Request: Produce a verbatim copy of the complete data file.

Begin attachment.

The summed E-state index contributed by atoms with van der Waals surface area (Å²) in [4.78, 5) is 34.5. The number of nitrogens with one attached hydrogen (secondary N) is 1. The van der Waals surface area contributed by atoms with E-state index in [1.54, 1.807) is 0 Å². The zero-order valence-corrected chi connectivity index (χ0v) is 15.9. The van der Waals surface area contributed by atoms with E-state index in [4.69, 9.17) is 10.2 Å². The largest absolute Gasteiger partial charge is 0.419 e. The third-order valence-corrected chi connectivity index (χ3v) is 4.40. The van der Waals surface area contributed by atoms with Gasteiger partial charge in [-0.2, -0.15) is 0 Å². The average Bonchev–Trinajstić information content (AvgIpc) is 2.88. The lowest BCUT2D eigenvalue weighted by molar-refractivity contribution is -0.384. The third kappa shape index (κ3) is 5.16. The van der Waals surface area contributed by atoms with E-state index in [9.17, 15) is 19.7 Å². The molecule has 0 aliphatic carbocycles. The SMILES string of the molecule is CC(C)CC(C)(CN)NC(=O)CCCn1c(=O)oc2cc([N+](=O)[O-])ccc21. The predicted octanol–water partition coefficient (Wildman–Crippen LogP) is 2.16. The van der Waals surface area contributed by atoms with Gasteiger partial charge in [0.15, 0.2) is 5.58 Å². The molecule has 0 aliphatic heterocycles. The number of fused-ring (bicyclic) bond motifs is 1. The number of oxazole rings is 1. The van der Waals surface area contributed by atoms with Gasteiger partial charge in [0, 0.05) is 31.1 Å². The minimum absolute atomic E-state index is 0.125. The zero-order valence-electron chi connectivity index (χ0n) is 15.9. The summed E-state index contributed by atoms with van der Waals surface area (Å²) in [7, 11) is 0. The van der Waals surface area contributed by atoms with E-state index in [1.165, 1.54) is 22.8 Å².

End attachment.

The summed E-state index contributed by atoms with van der Waals surface area (Å²) in [4.78, 5) is 34.5. The number of nitrogens with one attached hydrogen (secondary N) is 1. The van der Waals surface area contributed by atoms with E-state index in [1.54, 1.807) is 0 Å². The zero-order valence-corrected chi connectivity index (χ0v) is 15.9. The van der Waals surface area contributed by atoms with E-state index in [4.69, 9.17) is 10.2 Å². The largest absolute Gasteiger partial charge is 0.419 e. The third-order valence-corrected chi connectivity index (χ3v) is 4.40. The van der Waals surface area contributed by atoms with Gasteiger partial charge in [-0.2, -0.15) is 0 Å². The average Bonchev–Trinajstić information content (AvgIpc) is 2.88. The lowest BCUT2D eigenvalue weighted by molar-refractivity contribution is -0.384. The third kappa shape index (κ3) is 5.16. The van der Waals surface area contributed by atoms with E-state index in [9.17, 15) is 19.7 Å². The molecule has 0 aliphatic carbocycles. The SMILES string of the molecule is CC(C)CC(C)(CN)NC(=O)CCCn1c(=O)oc2cc([N+](=O)[O-])ccc21. The predicted octanol–water partition coefficient (Wildman–Crippen LogP) is 2.16. The van der Waals surface area contributed by atoms with Gasteiger partial charge in [0.15, 0.2) is 5.58 Å². The molecule has 0 aliphatic heterocycles. The number of fused-ring (bicyclic) bond motifs is 1. The number of oxazole rings is 1. The van der Waals surface area contributed by atoms with Gasteiger partial charge in [0, 0.05) is 31.1 Å². The minimum absolute atomic E-state index is 0.125. The zero-order valence-electron chi connectivity index (χ0n) is 15.9. The summed E-state index contributed by atoms with van der Waals surface area (Å²) in [7, 11) is 0. The van der Waals surface area contributed by atoms with E-state index in [1.165, 1.54) is 22.8 Å².